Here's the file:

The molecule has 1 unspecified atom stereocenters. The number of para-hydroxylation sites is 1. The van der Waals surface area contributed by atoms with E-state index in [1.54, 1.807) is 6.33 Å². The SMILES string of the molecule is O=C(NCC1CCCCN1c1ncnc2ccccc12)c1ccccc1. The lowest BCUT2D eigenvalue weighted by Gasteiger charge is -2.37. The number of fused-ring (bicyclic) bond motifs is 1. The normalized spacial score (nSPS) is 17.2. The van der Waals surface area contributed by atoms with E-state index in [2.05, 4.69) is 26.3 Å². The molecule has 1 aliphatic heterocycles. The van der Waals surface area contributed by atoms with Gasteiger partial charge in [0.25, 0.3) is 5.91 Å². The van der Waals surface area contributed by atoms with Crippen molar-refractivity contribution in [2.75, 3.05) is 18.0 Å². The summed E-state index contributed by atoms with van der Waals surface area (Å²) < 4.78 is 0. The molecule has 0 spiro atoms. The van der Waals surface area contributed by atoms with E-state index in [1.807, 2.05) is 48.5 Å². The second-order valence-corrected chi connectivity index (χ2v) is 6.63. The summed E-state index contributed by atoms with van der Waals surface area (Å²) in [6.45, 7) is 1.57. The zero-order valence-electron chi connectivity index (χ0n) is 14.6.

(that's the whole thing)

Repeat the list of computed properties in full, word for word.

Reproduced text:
The molecule has 1 unspecified atom stereocenters. The number of para-hydroxylation sites is 1. The van der Waals surface area contributed by atoms with E-state index in [1.54, 1.807) is 6.33 Å². The SMILES string of the molecule is O=C(NCC1CCCCN1c1ncnc2ccccc12)c1ccccc1. The lowest BCUT2D eigenvalue weighted by Gasteiger charge is -2.37. The number of fused-ring (bicyclic) bond motifs is 1. The normalized spacial score (nSPS) is 17.2. The van der Waals surface area contributed by atoms with E-state index in [2.05, 4.69) is 26.3 Å². The molecule has 1 aliphatic heterocycles. The van der Waals surface area contributed by atoms with Gasteiger partial charge in [0.25, 0.3) is 5.91 Å². The van der Waals surface area contributed by atoms with Crippen molar-refractivity contribution in [2.75, 3.05) is 18.0 Å². The summed E-state index contributed by atoms with van der Waals surface area (Å²) < 4.78 is 0. The molecule has 0 spiro atoms. The van der Waals surface area contributed by atoms with E-state index in [1.807, 2.05) is 48.5 Å². The second-order valence-corrected chi connectivity index (χ2v) is 6.63. The summed E-state index contributed by atoms with van der Waals surface area (Å²) in [6.45, 7) is 1.57. The zero-order valence-electron chi connectivity index (χ0n) is 14.6.